Home Nigeria Okada Ban in Lagos State Extended to Four More LGAs

Okada Ban in Lagos State Extended to Four More LGAs

Okada Ban in Lagos State
Okada Ban in Lagos State

By Uche Amunike

The second phase of the Okada ban in Lagos state has just been extended to four more Local Government Areas and six LCDAs in the state.

This announcement was made by the Lagos State Commissioner for Transportation, Frederic Oladeinde. Speaking during a press briefing, Thursday, he explained that the additional Local Government Areas are Kosoko, Oshodi-Isolo, Shomolu and Mushin, while the affected LCDAs are Ikori-Isheri, Agbili-Ketu, Isolo, Ejigbo, Bariga and Odi-Olowo.

According to him, the Okada ban in Lagos State, which he said was to take effect on September 1, 2022 was necessary in order to add value and improve the peace and security of the residents.

His words: ‘The governor has approved the ban of Okada in another four LGAs and six LCDAs for the second phase of the total ban in addition to the ongoing ban in the six LGAs’.

Recall that the state government had earlier initiated the Okada ban in Lagos state across Eti-Osa, Ikeja, Surulere, Lagos Island, Lagos Mainland and Apapa local councils. So far, they have restricted the movement of these commercial motorcyclists to 10, out of the 20 Local Government Areas in the state.

Lagos state Governor, Babajide Sanwo-Olu gave strict instructions to the police to enforce the order without compromise and gave specific warnings that the Lagos state government would not condone any security formation that tampers with the new ban in its jurisdiction.

The ban was caused by the killing of David Imoh, a sound engineer that was lynched by a group of unruly Okada riders around the Lekki neighborhood after a scuffle between a rider and a passenger.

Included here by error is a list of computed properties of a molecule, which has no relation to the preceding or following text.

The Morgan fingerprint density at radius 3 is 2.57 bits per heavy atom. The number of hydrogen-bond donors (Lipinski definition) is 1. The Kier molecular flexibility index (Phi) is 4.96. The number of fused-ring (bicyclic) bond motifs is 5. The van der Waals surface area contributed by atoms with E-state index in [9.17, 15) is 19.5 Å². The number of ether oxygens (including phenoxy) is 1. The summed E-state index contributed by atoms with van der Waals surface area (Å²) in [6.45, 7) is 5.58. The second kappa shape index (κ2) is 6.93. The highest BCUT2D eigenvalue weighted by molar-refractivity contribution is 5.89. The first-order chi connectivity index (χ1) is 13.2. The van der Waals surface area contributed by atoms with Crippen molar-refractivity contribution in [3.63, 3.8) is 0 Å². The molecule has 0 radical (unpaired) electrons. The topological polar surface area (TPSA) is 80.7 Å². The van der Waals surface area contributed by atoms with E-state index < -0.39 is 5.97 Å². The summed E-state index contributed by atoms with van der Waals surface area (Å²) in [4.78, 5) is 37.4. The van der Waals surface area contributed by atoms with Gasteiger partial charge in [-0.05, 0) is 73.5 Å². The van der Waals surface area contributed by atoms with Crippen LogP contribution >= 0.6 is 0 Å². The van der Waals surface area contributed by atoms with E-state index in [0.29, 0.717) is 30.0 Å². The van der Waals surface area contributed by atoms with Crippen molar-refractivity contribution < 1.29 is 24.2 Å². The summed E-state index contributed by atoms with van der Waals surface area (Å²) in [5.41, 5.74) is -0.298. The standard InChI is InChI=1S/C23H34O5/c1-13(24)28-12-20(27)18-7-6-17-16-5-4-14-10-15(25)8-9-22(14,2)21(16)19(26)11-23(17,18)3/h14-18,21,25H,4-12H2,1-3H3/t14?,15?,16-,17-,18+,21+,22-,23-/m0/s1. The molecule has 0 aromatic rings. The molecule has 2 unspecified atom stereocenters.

In the meantime, the Lagos state Commissioner for Information and Strategy, Gbenga Omotosho announced, Wednesday, that they are presently considering enforcing a total Okada ban in Lagos State. He made this known during a forum in Lagos where he was speaker. The forum was themed: ‘Okada Ban, What Next: Review of Enforcement and Compliance, Two Months After.’

At the forum, which was held to review the Okada ban in Lagos state, Omotosho stated that Lagos residents had been demanding for an expansion of the ban to other areas, considering the present anxiety prevalent in the country over security. He went on to state that another reason for organizing the forum was for stakeholders to analyze the government decision on the ban and decide on the next thing to do.

He reminded his audience of how some people were initially skeptical about the ban because they had not witnessed the chaos perpetrated by some of these Okada riders in the areas of health and security.

Hear him: ‘Residents were being robbed of their belongings by robbers who used motorcycles to flee scenes of crimes. Our public hospitals were being filled with victims of Okada accidents, doctors had their hands full at Emergency wards, and hoodlums who rode unregistered motorbikes posed great security risks.’

He reiterated that it was time for all stakeholders bring ideas on the next steps to be taken by the government on the Okada ban in Lagos state.



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